I don’t think my grandfather ever envisioned Toy House being open for 67 year, 7 months, and 1 day. I’ve looked through all his notes and never found anything that stated how long he planned the store to be open. I know from an interview I did with him about twelve years ago that he knew he wouldn’t be in retail all his life.
“Retail is a young man’s game.” -Phil Conley
You can argue all you want about that last statement. I know a lot of people who either started in retail at a later point in life or worked retail late into their lives. But that was my grandfather’s view.
At the same time, my grandfather had one other point he liked to drive home with his kids and grandkids.
“Plan for success.” -Phil Conley
When he founded Toy House, he did it on a rock solid set of Core Values and business principles. (His core values of Fun, Helpful, Educational, and Nostalgic matched mine perfectly!) He set the business up to succeed not just today but every day long into the future. In fact, there was only one “mistake” he felt he made in setting up Toy House for the long run.
“If I had only placed the building twelve feet farther north on the property, there would have been eight or ten more front parking spaces.” -Phil Conley
I bring this up because over the next few weeks we’re going to discuss advertising. There are two main types of advertising.
- Short-term (Events and Sales)
- Long-term (Branding and Awareness)
Too many businesses think that a string of short-term advertised events and sales is a “campaign.” It isn’t. It is an addiction.
You run a series of ads highlighting a sale. You get a lot of traffic for the sale. Everyone feels good. The ads and sale end. The traffic ends. Everyone feels bad. You run another sale.
You take a hit of a drug. It feels good. The drug wears off. It feels bad. You want another hit of the drug.
See the similarity?
Branding campaigns are different. First, they are long-term. It doesn’t matter when you start (to paraphrase a Chinese proverb, the best time to start a branding campaign is twenty years ago, the second best time is today) as long as you start and keep at it. You change the ads, just not the underlying message. The goal of this campaign is to make sure you are the first place someone thinks of when they finally need your service.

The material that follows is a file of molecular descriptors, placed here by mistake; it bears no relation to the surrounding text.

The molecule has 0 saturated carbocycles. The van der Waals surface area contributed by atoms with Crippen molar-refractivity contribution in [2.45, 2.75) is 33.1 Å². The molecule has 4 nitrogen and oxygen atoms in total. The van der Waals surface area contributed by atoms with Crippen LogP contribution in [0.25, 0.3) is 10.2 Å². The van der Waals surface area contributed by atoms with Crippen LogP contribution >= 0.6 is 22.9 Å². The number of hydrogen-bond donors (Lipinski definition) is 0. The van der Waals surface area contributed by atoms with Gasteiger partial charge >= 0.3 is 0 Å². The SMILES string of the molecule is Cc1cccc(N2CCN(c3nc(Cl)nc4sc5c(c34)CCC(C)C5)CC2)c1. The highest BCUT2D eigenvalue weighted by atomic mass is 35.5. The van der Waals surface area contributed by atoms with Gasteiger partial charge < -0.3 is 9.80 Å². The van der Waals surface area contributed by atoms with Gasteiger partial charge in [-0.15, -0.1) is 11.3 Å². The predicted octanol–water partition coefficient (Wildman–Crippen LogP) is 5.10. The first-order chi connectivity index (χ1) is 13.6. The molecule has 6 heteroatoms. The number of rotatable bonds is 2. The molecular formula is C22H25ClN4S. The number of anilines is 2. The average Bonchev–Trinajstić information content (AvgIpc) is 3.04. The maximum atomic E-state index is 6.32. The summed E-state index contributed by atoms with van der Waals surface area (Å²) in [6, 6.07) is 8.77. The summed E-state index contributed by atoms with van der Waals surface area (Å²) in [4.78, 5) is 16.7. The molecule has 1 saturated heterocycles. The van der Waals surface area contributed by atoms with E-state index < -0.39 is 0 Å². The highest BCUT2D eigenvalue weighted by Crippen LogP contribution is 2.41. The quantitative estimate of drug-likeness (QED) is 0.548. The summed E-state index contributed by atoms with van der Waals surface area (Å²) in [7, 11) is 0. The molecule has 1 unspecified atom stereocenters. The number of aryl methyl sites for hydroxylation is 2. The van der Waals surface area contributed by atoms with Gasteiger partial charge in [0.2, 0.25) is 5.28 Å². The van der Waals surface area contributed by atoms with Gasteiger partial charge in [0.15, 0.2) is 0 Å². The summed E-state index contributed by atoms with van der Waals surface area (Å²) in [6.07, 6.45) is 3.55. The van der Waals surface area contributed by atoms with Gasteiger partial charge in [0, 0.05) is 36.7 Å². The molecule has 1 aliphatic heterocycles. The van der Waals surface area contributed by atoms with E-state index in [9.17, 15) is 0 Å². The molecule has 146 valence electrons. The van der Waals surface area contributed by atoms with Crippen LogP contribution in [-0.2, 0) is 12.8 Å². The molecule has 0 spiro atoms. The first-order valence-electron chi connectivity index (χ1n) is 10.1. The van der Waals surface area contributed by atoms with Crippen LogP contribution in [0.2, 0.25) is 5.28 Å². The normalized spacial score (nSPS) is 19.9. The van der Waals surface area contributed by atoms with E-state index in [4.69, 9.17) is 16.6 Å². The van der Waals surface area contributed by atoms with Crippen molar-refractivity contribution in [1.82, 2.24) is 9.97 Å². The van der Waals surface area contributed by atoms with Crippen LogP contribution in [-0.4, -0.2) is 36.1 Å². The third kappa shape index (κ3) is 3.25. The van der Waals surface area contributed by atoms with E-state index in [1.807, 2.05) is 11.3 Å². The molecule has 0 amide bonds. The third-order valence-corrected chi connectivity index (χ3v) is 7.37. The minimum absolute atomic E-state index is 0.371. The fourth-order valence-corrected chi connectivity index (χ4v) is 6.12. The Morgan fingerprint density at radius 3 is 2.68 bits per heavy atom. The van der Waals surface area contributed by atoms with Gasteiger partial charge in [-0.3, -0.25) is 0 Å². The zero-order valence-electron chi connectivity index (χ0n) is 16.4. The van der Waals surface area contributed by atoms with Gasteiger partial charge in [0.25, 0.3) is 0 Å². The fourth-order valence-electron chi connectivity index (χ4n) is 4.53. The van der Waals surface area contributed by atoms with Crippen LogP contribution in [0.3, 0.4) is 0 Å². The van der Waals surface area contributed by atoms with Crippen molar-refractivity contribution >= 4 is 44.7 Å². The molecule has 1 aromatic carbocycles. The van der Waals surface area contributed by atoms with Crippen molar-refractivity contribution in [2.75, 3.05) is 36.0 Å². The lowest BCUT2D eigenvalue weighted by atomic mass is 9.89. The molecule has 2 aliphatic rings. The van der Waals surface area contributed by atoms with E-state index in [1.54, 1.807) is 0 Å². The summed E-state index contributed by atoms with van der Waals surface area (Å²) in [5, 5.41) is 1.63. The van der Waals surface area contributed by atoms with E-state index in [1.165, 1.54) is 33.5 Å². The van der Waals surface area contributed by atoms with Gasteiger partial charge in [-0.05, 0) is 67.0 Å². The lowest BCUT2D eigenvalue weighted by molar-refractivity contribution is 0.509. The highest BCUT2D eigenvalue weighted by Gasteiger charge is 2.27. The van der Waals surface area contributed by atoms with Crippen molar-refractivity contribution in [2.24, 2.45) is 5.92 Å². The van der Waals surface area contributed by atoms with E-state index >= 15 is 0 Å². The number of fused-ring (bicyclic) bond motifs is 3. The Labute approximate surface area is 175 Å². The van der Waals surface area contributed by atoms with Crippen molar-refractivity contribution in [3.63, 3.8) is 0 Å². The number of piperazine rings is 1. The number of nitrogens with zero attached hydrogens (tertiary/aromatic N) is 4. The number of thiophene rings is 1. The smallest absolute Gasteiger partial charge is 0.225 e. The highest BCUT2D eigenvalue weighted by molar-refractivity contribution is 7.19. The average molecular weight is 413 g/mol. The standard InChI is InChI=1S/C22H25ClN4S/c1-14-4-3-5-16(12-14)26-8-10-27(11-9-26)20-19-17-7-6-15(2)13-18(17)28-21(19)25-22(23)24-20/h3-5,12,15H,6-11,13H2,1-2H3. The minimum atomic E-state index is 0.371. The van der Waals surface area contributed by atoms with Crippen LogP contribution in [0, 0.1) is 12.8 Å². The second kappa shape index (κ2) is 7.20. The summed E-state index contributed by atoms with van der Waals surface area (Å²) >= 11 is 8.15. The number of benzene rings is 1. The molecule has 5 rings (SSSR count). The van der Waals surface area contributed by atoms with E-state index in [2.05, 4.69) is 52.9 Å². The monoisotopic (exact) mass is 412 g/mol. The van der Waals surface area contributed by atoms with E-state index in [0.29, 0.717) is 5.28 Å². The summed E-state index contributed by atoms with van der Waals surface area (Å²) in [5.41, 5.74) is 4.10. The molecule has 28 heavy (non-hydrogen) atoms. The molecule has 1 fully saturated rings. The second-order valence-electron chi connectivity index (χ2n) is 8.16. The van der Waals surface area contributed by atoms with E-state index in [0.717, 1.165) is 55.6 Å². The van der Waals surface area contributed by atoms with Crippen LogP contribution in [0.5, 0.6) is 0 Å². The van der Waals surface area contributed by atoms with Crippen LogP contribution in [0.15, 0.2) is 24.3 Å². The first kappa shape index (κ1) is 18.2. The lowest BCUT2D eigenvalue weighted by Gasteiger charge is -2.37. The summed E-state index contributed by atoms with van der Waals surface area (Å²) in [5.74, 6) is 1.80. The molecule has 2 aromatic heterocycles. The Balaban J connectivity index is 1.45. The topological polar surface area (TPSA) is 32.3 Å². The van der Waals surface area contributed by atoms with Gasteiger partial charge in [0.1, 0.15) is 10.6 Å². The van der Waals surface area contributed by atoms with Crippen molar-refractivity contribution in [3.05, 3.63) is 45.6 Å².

The beauty of such a campaign is the long-term effect. The longer you run the campaign, the more residual effect it has on people’s memory. It’s kinda like when your car runs out of gas. You put your shoulder into it and it barely budges. Eventually it starts to roll. The longer you push it (as long as you aren’t trying to go up a steep hill), the easier it gets until you barely have to put any effort into it at all.
These two campaigns are completely different, so it is important to know which campaign you are running. Some media are better suited for one more than the other. Some can do both, but you plan it differently.
My grandfather planned for success by building a business that would outlast him. His timeline was longer than he planned to be around. You make different decisions when you think like that. I know he did. When it comes to your advertising, you need to be thinking long-term there, too.
PS Some people call it playing the long game, knowing that what you do today is positioning yourself for something farther down the road. Amazon is playing that game. All those “profits” they didn’t show for many years was because of the money they reinvested into the company for R&D and infrastructure. Unfortunately, many publicly traded companies look no further than next quarter’s results. If you want to be in retail for the long run, play the long game. You’ll be surprised how effective it can be even in the short-term.